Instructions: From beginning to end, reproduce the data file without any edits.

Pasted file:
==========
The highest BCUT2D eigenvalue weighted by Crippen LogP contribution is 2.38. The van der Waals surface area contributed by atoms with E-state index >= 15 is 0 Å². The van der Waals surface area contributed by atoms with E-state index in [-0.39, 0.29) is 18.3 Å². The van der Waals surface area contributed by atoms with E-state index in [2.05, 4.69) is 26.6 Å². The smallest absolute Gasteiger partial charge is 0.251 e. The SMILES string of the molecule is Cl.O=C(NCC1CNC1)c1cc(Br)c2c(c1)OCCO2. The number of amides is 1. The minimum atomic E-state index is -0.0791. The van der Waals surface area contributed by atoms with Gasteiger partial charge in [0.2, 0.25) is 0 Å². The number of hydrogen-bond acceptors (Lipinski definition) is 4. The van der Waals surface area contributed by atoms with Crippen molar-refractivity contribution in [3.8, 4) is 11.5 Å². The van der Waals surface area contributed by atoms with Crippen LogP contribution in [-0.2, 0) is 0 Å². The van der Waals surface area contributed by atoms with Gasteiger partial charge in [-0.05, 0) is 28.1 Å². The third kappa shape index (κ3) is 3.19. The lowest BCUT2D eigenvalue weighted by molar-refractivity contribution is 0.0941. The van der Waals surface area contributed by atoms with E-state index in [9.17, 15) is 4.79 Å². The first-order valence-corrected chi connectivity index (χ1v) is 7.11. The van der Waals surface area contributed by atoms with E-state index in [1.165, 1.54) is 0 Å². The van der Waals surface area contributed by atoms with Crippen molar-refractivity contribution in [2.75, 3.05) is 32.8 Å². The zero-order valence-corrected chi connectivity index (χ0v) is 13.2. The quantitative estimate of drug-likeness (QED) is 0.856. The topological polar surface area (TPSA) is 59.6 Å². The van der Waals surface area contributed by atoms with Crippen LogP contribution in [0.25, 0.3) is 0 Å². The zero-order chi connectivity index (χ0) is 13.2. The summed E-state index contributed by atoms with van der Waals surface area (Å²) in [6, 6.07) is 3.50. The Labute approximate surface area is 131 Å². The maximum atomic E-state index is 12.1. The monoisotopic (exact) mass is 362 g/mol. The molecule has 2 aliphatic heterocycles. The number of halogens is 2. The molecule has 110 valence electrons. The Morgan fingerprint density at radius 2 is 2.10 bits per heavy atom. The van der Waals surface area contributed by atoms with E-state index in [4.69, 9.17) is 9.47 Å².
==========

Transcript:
The highest BCUT2D eigenvalue weighted by Crippen LogP contribution is 2.38. The van der Waals surface area contributed by atoms with E-state index >= 15 is 0 Å². The van der Waals surface area contributed by atoms with E-state index in [-0.39, 0.29) is 18.3 Å². The van der Waals surface area contributed by atoms with E-state index in [2.05, 4.69) is 26.6 Å². The smallest absolute Gasteiger partial charge is 0.251 e. The SMILES string of the molecule is Cl.O=C(NCC1CNC1)c1cc(Br)c2c(c1)OCCO2. The number of amides is 1. The minimum atomic E-state index is -0.0791. The van der Waals surface area contributed by atoms with Gasteiger partial charge in [0.2, 0.25) is 0 Å². The number of hydrogen-bond acceptors (Lipinski definition) is 4. The van der Waals surface area contributed by atoms with Crippen molar-refractivity contribution in [3.8, 4) is 11.5 Å². The van der Waals surface area contributed by atoms with Crippen LogP contribution in [-0.2, 0) is 0 Å². The van der Waals surface area contributed by atoms with Gasteiger partial charge in [-0.05, 0) is 28.1 Å². The third kappa shape index (κ3) is 3.19. The lowest BCUT2D eigenvalue weighted by molar-refractivity contribution is 0.0941. The van der Waals surface area contributed by atoms with E-state index in [9.17, 15) is 4.79 Å². The first-order valence-corrected chi connectivity index (χ1v) is 7.11. The van der Waals surface area contributed by atoms with E-state index in [1.165, 1.54) is 0 Å². The van der Waals surface area contributed by atoms with Crippen molar-refractivity contribution in [2.75, 3.05) is 32.8 Å². The zero-order valence-corrected chi connectivity index (χ0v) is 13.2. The quantitative estimate of drug-likeness (QED) is 0.856. The topological polar surface area (TPSA) is 59.6 Å². The van der Waals surface area contributed by atoms with Crippen LogP contribution in [0.25, 0.3) is 0 Å². The zero-order chi connectivity index (χ0) is 13.2. The summed E-state index contributed by atoms with van der Waals surface area (Å²) in [6, 6.07) is 3.50. The Labute approximate surface area is 131 Å². The maximum atomic E-state index is 12.1. The monoisotopic (exact) mass is 362 g/mol. The molecule has 2 aliphatic heterocycles. The number of halogens is 2. The molecule has 110 valence electrons. The Morgan fingerprint density at radius 2 is 2.10 bits per heavy atom. The van der Waals surface area contributed by atoms with E-state index in [4.69, 9.17) is 9.47 Å².